Purpose: As a social protection policy, Ghana’s National Health Insurance Scheme (NHIS) aims to improve access to healthcare, especially for the vulnerable. Migrant female head porters (kayayoo), who are part of the informal economic workforce, are underscored as an ethnic minority and vulnerable group in Ghana. This study aimed to analyse the factors associated with enrolment in and renewal and utilisation of the NHIS among migrant female head porters in the Kumasi Metropolis. Method: We purposively sampled 392 migrant female head porters in the Kejetia, Asafo and Bantama markets. We used a binary logit regression model to estimate associations among baseline characteristics, convenience and benefit factors and enrolment in and renewal and utilisation of the NHIS. Result: Age and income significantly increased the probability of NHIS enrolment, renewal and utilisation. Long waiting times at NHIS offices significantly reduced the likelihood of renewal, while provision of drugs highly significantly increased the tendency for migrant female head porters to enrol in, renew and use the NHIS. Consulting and surgery also significantly increased renewal and utilisation of the NHIS. Conclusion: Political commitment is imperative for effective implementation of the decentralisation policy of the NHIS through the National Health Insurance Authority in Kumasi. We argue that retail offices should be well equipped with logistic facilities to ensure convenience in NHIS initial enrolment and renewal processes by citizenry, and by vulnerable groups in particular.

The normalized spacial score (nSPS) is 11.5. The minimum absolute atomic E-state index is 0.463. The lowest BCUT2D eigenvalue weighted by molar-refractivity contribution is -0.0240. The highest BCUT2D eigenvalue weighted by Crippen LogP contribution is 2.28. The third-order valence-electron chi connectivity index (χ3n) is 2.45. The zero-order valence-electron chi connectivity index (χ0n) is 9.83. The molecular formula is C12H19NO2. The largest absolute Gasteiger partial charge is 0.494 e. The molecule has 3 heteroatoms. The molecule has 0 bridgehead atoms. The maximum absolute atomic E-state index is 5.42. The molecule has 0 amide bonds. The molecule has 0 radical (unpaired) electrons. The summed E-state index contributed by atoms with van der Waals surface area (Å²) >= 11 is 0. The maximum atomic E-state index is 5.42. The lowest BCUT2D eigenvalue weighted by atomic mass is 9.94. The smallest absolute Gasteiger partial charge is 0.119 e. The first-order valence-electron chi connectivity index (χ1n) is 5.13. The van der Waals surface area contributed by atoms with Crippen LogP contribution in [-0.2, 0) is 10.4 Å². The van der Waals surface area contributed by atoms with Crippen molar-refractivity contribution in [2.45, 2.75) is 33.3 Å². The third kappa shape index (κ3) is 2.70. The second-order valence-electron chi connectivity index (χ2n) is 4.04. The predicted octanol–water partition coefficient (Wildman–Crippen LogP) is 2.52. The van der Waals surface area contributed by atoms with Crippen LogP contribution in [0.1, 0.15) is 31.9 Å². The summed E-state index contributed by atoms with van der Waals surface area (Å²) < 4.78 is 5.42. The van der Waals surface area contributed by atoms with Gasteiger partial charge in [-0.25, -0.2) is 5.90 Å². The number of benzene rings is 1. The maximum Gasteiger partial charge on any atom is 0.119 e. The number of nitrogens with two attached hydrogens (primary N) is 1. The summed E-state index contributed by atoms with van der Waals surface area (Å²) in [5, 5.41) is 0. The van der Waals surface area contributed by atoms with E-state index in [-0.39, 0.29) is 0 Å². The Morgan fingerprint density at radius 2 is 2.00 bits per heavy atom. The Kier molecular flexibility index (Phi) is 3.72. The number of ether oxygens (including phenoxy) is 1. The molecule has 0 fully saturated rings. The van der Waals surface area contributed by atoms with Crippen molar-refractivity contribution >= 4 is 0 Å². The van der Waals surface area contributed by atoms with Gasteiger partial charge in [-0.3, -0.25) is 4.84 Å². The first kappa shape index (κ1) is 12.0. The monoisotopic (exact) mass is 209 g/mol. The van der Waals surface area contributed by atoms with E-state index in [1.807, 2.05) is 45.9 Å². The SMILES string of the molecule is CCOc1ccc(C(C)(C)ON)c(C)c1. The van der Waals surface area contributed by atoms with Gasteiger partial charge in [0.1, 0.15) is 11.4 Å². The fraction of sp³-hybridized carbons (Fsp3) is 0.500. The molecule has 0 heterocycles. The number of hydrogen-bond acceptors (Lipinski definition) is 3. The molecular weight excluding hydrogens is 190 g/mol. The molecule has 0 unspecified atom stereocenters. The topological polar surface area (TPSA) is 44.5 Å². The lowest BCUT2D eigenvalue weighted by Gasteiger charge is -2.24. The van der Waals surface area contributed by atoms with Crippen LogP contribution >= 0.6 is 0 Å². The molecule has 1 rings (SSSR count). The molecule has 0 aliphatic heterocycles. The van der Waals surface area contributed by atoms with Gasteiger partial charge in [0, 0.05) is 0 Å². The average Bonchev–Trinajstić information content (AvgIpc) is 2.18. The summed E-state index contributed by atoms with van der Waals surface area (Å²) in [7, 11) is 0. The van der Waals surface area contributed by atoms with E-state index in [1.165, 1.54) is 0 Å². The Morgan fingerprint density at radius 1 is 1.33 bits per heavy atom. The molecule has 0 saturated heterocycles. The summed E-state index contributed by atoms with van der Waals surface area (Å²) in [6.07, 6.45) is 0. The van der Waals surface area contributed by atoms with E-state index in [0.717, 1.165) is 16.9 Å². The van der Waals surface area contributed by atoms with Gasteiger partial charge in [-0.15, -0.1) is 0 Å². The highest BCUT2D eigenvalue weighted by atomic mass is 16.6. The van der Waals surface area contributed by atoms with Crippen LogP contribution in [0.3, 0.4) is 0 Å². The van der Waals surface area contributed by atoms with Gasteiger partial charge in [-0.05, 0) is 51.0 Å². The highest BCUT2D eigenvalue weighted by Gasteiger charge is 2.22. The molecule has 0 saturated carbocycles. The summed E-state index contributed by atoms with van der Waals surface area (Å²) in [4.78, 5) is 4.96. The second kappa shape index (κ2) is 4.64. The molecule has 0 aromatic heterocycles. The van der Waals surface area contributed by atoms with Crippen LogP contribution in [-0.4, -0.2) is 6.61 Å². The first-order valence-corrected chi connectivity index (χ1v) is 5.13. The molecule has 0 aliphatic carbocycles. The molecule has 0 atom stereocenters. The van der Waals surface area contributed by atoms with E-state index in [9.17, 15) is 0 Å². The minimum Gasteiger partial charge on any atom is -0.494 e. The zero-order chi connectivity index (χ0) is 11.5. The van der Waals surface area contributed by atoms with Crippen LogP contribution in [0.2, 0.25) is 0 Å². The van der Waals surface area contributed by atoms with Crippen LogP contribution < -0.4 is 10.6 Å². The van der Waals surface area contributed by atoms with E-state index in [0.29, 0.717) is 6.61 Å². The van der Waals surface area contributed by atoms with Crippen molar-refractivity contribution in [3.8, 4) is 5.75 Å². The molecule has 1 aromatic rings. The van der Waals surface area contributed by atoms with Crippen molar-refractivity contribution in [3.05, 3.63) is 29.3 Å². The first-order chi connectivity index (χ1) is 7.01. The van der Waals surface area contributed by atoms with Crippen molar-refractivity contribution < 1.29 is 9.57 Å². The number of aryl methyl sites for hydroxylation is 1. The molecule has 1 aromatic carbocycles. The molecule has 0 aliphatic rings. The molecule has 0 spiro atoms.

Bibliographical noteThe study was approved by the Committee on Human Research, Publication and Ethics of the School of Medical Sciences/Komfo Anokye Teaching Hospital with reference no. CHRPE/AP/361/14. All participants gave verbal consent for their participation in the study.
BOATENG, S., AMOAKO, P., POKU, A. A., BAABEREYIR, A., & GYASI, R. M. (2017). Migrant female head porters’ enrolment in and utilisation and renewal of the National Health Insurance Scheme in Kumasi, Ghana. Journal of Public Health, 25(6), 625-634. https://doi.org/10.1007/s10389-017-0832-1